The History of Independence Day

Independence Day, a national holiday celebrated on the fourth of July. American citizens celebrate many ways, but some common elements of the holiday are the colors red, white, and blue, and lots of fireworks.

Celebrations may be in order; however, some may not fully understand the historical significance of America’s birthday. We wanted to give our readers a brief history of the holiday while also giving some suggestions on how to spend your day.

In the summer of 1776, conflicts between the colonies in America and England, the colonizer, finally came to a head. Members of the government grew tired of paying taxes without representation within the British Parliament. From June 7 to July 4, representatives of the colonies deliberated on their independence from the British Crown.

Finally, on the first of July, twelve of the thirteen colonies — lacking New York because their home assembly did not grant its approval to vote — decided to claim their independence. The first task was writing the initial document of freedom. The demanding yet momentous task of writing the Declaration of Independence fell on the shoulders of Thomas Jefferson.

Jefferson had the mammoth obligation of finding the correct words to stress one point: freedom. He chose well. The famous words, “We hold these truths to be self-evident, that all men are created equal,” outline the key point of the .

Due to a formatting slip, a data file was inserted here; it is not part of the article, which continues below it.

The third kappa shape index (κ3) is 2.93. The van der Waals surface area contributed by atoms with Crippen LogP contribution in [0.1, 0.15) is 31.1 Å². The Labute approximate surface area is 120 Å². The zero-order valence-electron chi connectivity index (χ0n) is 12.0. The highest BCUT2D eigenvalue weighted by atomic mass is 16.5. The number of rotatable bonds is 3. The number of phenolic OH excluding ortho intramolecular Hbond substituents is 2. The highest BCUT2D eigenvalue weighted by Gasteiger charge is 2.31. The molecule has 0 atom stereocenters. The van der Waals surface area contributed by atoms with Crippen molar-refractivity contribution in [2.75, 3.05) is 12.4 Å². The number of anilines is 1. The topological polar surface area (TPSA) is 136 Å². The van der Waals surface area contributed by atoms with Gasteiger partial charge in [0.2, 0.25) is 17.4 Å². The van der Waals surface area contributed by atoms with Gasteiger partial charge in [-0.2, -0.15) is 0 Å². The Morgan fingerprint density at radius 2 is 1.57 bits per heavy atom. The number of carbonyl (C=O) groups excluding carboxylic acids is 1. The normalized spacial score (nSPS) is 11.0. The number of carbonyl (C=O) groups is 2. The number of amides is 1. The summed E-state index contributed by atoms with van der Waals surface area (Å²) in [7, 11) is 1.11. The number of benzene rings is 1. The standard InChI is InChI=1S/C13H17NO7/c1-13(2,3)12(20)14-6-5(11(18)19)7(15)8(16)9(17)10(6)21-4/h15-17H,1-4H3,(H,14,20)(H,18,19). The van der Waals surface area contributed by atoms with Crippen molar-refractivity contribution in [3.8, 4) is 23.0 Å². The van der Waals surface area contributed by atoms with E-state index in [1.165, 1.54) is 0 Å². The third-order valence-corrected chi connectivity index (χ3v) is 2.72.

After three days of editing and re-writing by members of the thirteen colonies, the final document was ready. On the fourth of July, the President of the Continental Congress, John Hancock, signed the Declaration of Independence. With that – the colonies were free – though their struggle for England to recognize that freedom lasted another year.

After the War of 1812, in which the United States fought Great Britain, the need for celebration became more apparent. In 1870, it was declared that the fourth of July would become a federal holiday. However, it was not recognized as a paid holiday until 1941.

The city of Dahlonega will be hosting several events to celebrate the holiday to its fullest. You could begin your day with the Firecracker 5k around the scenic city and then attend the All American Market, an opportunity to purchase handmade crafts and meet local vendors, at 10 a.m. in Hancock park. There are several other events throughout the day; however, the main event is the firework show that is hosted on the University of North Georgia Drill Field.

For more information on local events, click here.

How is your town celebrating the fourth of July?